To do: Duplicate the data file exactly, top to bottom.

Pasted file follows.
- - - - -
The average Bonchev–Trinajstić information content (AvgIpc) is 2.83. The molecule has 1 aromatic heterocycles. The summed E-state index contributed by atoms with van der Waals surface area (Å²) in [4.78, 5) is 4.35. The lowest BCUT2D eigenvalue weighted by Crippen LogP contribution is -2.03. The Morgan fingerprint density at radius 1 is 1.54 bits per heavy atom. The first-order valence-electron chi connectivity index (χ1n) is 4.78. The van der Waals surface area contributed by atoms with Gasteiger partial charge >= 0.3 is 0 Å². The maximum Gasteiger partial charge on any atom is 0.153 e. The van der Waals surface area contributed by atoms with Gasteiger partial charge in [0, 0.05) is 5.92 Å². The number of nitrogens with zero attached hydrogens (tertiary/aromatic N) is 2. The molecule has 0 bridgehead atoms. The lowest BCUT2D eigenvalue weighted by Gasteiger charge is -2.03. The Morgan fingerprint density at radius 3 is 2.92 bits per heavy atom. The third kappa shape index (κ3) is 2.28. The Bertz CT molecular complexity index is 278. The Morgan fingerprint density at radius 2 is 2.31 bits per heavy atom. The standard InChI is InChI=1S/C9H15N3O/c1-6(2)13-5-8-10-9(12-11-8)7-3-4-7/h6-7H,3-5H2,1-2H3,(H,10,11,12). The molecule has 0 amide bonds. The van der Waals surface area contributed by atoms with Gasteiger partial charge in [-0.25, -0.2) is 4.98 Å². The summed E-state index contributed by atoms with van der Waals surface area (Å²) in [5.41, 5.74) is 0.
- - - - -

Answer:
The average Bonchev–Trinajstić information content (AvgIpc) is 2.83. The molecule has 1 aromatic heterocycles. The summed E-state index contributed by atoms with van der Waals surface area (Å²) in [4.78, 5) is 4.35. The lowest BCUT2D eigenvalue weighted by Crippen LogP contribution is -2.03. The Morgan fingerprint density at radius 1 is 1.54 bits per heavy atom. The first-order valence-electron chi connectivity index (χ1n) is 4.78. The van der Waals surface area contributed by atoms with Gasteiger partial charge >= 0.3 is 0 Å². The maximum Gasteiger partial charge on any atom is 0.153 e. The van der Waals surface area contributed by atoms with Gasteiger partial charge in [0, 0.05) is 5.92 Å². The number of nitrogens with zero attached hydrogens (tertiary/aromatic N) is 2. The molecule has 0 bridgehead atoms. The lowest BCUT2D eigenvalue weighted by Gasteiger charge is -2.03. The Morgan fingerprint density at radius 3 is 2.92 bits per heavy atom. The third kappa shape index (κ3) is 2.28. The Bertz CT molecular complexity index is 278. The Morgan fingerprint density at radius 2 is 2.31 bits per heavy atom. The standard InChI is InChI=1S/C9H15N3O/c1-6(2)13-5-8-10-9(12-11-8)7-3-4-7/h6-7H,3-5H2,1-2H3,(H,10,11,12). The molecule has 0 amide bonds. The van der Waals surface area contributed by atoms with Gasteiger partial charge in [-0.25, -0.2) is 4.98 Å². The summed E-state index contributed by atoms with van der Waals surface area (Å²) in [5.41, 5.74) is 0.